Priority of Theology Proper over Soteriology

frog

Puritan Board Freshman
In Carl Trueman's article, "Protestants Need to Go Back to Basics", he states:
A recovery of classical theology also raises an interesting ecumenical question. Why do Protestants, especially those of an evangelical stripe, typically prioritize the doctrine of salvation over the doctrine of God? If an evangelical rejects simplicity or impassibility or eternal generation, he is typically free to do so. But why should those properly committed to the creeds and confessions consider that person closer spiritually to them than those who affirm classical theism but share a different understanding of justification?

This is a real issue. At an Association of Theological Schools accreditation meeting I once found myself placed among the “evangelical” attendees. In that group was someone who denied simplicity, impassibility, and the fact that God knows the future—all doctrines that I affirm. Those are not minor differences. Wistfully my eyes wandered to the Dominicans at another table, all of whom would at least have agreed with me on who God is, even if not on how he saves his church. We would at least have shared some common ground upon which to set forth our significant differences. The Reformed Orthodox of the Westminster Assembly would have considered deviance on the doctrine of God to be anathema and, if forced to choose, would certainly have preferred the company of a Thomist to that of someone who denied simplicity, eternal generation, or God’s foreknowledge. Why do we not think the same? The modern Protestant imagination is oddly different from that of our ancestors.

Are disagreements on theology proper -- like the ones mentioned on simplicity, impassability, eternal generation and God's foreknowledge -- more serious than disagreements on soteriology, such as justification?
 
I don’t t know if I would immediately jump to ‘more serious’ when it comes to some of those things. Open theism, absolutely.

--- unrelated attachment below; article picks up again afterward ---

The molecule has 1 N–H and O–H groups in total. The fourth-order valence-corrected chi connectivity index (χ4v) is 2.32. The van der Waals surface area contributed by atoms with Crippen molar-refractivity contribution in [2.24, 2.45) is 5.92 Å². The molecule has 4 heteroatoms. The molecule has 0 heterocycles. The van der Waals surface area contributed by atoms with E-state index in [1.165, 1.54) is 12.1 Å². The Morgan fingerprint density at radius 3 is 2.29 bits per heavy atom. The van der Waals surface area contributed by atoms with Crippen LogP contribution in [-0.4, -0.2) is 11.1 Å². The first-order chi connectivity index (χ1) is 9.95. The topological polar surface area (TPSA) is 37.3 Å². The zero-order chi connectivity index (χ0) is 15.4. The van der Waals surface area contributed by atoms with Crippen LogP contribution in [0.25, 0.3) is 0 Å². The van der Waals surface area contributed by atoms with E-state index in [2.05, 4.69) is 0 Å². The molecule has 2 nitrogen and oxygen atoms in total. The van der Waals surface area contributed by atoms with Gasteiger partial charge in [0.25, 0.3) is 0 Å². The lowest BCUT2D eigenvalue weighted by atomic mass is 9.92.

I see these doctrines in two categories (which I made up, so feel free to critique as you see fit)

Primary doctrines: Justification, Trinity (confessing Nicea), Incarnation (confessing Chalcedon), immutability, omniscience, etc.

‘Supporting’ doctrines: Eternal generation, impassibility, simplicity (God is His attributes), etc.

To deny the primary doctrines is to be heretical (RC, open theists, pelagians, etc)

To deny the supporting doctrines does not automatically make you heretical, but it does mean you are inconsistent and potentially on the path to heretical positions.

I should probably come up with better names for the categories, but here we are.

We just had a thread on this but I cannot find it.
 
Ultimately, yes. There was (is) a former Covenanter guy, whose name I will not mention, who was outstanding in debates on justification with EO and RCC. The only problem is he was an outspoken Arian. He actually identified as Arian and Unitarian.
 
It’s definitely a question I’ve thought more about recently. In the non-confessional evangelical church there’s a tendency to make “gospel issues” the dividing line, and I think there would be a comfort with incorrect views of God so long as the gospel is understood correctly (and often even that is not). This seems strange to me as most of the early church heresies address incorrect beliefs about God and likewise the creeds seem more interested in a proper understanding of God than of salvation.
To whom much is given, much is required. I think to reject penal substitutionary atonement is dangerous, but to make that an absolutely necessary belief implies that much of the church was not saved before the reformation. At the very least, I’ve now seen theology proper as far more important than I have before. And, I would say, having a view of God consistent with the 3 creeds is a line of orthodoxy.
 
One may want to reflect upon the order of doctrines in our Catechisms and Confessions. Our salvation is not a mere salvation from hell - but truly and fully - a salvation by which we enter into an eternal communion with the Triune God through Jesus Christ the God-Man mediator (John 17:3). Theology proper, as well as Christology, is of first importance. As others have said, there is a reason the early church wrestled with these matters as having primary importance.

However, that said, there is a huge difference between the unlearned Christian who has never been exposed to the deeper things of God, and who can only confess, "I believe I am saved by faith in the blood of Jesus Christ" (praise God!) because they know nothing more than that -- and the doctors of the Church who reject orthodox theology proper and Christology.

Truly, not many should be masters / teachers.
 
It’s definitely a question I’ve thought more about recently. In the non-confessional evangelical church there’s a tendency to make “gospel issues” the dividing line, and I think there would be a comfort with incorrect views of God so long as the gospel is understood correctly (and often even that is not). This seems strange to me as most of the early church heresies address incorrect beliefs about God and likewise the creeds seem more interested in a proper understanding of God than of salvation.